DAYS FOR GIRLS CHARITY| OUR INVOLVEMENT


WHAT IS DAYS FOR GIRLS?

Starting in 2008 as a small yet passionate volunteer-run organisation, Days for Girls now has a robust network of more than 70,000 volunteers around the globe. 

Founder and CEO Celeste Mergens was working with a family foundation in the outskirts of Nairobi, Kenya where she began assisting an orphanage. In the wake of historic post-election violence, the population at the orphanage had swelled from 400 children to 1,400. 

With the devastating situation weighing heavily on her mind, the practical question nagging at Celeste was: “What are girls doing for feminine hygiene?” Upon seeking an answer from the orphanage, the reply that came back was “Nothing. They wait in their rooms.”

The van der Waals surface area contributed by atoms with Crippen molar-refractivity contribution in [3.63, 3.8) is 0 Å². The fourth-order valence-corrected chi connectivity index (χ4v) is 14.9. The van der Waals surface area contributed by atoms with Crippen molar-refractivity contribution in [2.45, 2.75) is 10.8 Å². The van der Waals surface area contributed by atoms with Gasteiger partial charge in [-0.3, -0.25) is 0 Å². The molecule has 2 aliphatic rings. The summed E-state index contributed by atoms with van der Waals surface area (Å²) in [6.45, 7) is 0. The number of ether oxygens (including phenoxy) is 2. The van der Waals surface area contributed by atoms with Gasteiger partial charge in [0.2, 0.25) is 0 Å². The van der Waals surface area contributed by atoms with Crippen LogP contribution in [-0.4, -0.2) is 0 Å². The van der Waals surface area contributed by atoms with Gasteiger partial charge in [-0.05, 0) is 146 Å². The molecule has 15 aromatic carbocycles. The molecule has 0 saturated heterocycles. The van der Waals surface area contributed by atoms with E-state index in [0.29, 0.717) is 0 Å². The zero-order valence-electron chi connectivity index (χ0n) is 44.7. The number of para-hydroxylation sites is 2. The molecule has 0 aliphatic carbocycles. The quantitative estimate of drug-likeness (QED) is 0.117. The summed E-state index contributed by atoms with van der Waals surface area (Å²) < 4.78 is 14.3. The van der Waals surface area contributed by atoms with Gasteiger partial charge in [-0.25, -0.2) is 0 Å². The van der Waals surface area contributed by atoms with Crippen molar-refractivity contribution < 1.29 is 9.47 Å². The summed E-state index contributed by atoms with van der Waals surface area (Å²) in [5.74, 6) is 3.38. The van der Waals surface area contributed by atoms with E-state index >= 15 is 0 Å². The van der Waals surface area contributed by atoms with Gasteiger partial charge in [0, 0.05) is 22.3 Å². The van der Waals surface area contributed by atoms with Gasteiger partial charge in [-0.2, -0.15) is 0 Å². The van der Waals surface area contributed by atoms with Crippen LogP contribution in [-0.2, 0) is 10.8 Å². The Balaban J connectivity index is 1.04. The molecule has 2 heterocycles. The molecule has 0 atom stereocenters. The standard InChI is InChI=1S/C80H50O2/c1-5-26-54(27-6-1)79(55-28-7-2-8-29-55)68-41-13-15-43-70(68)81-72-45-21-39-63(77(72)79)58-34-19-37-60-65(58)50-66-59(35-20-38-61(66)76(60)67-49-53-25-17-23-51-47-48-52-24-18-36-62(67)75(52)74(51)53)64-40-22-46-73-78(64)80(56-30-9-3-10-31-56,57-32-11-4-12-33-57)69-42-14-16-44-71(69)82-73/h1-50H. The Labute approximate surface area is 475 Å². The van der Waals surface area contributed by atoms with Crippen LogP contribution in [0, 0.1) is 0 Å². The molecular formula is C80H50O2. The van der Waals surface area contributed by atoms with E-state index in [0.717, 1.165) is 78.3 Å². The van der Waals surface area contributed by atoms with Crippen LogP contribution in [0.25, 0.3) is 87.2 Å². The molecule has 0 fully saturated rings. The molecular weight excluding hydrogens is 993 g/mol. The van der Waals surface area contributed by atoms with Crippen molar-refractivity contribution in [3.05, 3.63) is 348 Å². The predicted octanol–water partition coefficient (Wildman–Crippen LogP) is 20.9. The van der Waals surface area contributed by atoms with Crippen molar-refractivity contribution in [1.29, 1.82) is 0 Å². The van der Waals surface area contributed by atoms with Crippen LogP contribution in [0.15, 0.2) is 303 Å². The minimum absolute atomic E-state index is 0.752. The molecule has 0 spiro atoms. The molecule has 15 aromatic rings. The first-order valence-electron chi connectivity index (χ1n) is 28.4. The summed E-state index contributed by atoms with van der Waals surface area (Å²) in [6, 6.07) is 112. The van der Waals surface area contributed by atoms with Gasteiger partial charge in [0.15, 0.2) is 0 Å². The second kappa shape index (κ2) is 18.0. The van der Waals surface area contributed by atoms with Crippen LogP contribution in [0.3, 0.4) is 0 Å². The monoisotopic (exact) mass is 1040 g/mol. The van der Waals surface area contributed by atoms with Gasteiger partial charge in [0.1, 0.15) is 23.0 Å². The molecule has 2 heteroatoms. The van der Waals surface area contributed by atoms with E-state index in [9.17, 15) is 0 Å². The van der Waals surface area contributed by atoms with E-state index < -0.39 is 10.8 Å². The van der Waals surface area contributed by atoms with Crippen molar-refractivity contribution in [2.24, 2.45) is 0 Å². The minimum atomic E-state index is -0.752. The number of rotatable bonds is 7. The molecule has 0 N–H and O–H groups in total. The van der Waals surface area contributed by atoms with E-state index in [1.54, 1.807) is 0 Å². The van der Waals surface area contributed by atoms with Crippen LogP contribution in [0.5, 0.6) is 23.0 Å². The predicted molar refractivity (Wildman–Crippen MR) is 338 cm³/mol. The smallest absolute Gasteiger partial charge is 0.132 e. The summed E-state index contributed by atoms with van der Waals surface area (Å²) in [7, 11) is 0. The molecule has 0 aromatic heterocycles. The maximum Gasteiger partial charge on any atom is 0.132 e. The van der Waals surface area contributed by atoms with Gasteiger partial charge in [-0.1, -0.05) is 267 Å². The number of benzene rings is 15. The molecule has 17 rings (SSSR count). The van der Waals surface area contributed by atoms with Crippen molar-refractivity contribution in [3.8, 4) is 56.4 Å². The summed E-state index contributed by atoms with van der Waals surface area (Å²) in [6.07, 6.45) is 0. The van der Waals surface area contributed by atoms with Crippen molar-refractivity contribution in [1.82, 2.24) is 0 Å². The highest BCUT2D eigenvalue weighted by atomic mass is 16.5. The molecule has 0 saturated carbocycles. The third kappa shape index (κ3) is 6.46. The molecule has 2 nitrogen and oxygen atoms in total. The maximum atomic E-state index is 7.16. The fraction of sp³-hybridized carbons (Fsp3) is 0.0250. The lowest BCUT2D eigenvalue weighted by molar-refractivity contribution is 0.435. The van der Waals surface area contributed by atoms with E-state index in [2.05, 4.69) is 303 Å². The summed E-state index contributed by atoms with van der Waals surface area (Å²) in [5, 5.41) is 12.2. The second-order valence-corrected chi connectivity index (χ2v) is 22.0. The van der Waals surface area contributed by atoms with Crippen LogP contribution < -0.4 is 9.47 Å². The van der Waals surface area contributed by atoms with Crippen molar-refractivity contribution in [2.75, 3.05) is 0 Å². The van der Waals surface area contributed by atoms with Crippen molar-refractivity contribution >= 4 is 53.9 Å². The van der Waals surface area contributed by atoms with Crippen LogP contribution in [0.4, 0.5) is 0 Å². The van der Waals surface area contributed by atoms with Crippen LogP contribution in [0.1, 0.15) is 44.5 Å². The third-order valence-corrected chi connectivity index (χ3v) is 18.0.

Celeste learned that girls were sitting on cardboard for several days each month, often going without food unless someone would bring it to them. These days of isolation meant precious days of lost schooling and days of lost opportunity. This set in motion her first intervention - disposable pads. But without any place to dispose of the pads, this was neither a viable nor a sustainable solution. It was time for Plan B: a washable, long-lasting pad.

The first Days for Girls Kits were quite different from the designs in use today. Extensive feedback from thousands of women and girls around the globe ensured the designs met unique cultural and environmental conditions throughout the world. Over the years, what has become clear is just how much of a difference hygiene solutions make in assisting women and girls to break the cycle of poverty and live lives of dignity.